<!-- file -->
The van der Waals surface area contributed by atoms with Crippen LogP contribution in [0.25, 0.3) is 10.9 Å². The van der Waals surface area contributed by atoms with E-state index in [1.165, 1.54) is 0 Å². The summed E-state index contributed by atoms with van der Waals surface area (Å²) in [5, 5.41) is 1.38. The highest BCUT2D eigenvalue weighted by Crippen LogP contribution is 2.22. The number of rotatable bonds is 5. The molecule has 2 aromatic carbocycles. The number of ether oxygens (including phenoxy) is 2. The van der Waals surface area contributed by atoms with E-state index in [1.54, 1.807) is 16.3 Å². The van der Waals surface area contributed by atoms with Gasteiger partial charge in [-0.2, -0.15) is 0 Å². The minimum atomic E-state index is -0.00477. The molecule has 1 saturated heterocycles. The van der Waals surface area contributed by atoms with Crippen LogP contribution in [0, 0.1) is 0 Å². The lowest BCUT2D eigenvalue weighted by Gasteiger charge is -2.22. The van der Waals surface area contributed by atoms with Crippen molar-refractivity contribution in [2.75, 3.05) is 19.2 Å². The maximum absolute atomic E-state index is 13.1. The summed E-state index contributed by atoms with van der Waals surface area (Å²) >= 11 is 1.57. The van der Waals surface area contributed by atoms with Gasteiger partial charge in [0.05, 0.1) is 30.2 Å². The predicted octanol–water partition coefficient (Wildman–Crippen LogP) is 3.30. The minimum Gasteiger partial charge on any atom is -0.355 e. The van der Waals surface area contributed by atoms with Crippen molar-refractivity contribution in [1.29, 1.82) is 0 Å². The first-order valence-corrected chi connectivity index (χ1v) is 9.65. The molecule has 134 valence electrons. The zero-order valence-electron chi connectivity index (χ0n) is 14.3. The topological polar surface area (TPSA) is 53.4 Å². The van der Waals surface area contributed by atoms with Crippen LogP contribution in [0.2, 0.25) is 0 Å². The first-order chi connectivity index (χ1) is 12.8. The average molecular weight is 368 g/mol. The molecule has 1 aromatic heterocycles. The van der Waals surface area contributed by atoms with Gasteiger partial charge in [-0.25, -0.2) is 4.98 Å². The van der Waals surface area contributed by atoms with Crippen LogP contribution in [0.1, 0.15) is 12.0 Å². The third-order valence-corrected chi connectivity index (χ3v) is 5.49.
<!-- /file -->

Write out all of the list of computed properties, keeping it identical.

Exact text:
The van der Waals surface area contributed by atoms with Crippen LogP contribution in [0.25, 0.3) is 10.9 Å². The van der Waals surface area contributed by atoms with E-state index in [1.165, 1.54) is 0 Å². The summed E-state index contributed by atoms with van der Waals surface area (Å²) in [5, 5.41) is 1.38. The highest BCUT2D eigenvalue weighted by Crippen LogP contribution is 2.22. The number of rotatable bonds is 5. The molecule has 2 aromatic carbocycles. The number of ether oxygens (including phenoxy) is 2. The van der Waals surface area contributed by atoms with E-state index in [1.54, 1.807) is 16.3 Å². The van der Waals surface area contributed by atoms with Gasteiger partial charge in [-0.2, -0.15) is 0 Å². The minimum atomic E-state index is -0.00477. The molecule has 1 saturated heterocycles. The van der Waals surface area contributed by atoms with Crippen LogP contribution in [0, 0.1) is 0 Å². The lowest BCUT2D eigenvalue weighted by Gasteiger charge is -2.22. The van der Waals surface area contributed by atoms with Crippen molar-refractivity contribution in [2.75, 3.05) is 19.2 Å². The maximum absolute atomic E-state index is 13.1. The summed E-state index contributed by atoms with van der Waals surface area (Å²) >= 11 is 1.57. The van der Waals surface area contributed by atoms with Gasteiger partial charge in [0.05, 0.1) is 30.2 Å². The predicted octanol–water partition coefficient (Wildman–Crippen LogP) is 3.30. The minimum Gasteiger partial charge on any atom is -0.355 e. The van der Waals surface area contributed by atoms with Crippen molar-refractivity contribution in [1.29, 1.82) is 0 Å². The first-order valence-corrected chi connectivity index (χ1v) is 9.65. The molecule has 134 valence electrons. The zero-order valence-electron chi connectivity index (χ0n) is 14.3. The topological polar surface area (TPSA) is 53.4 Å². The van der Waals surface area contributed by atoms with Crippen LogP contribution in [0.2, 0.25) is 0 Å². The first-order chi connectivity index (χ1) is 12.8. The average molecular weight is 368 g/mol. The molecule has 1 aromatic heterocycles. The van der Waals surface area contributed by atoms with Gasteiger partial charge in [-0.25, -0.2) is 4.98 Å². The van der Waals surface area contributed by atoms with Crippen LogP contribution in [0.1, 0.15) is 12.0 Å². The third-order valence-corrected chi connectivity index (χ3v) is 5.49.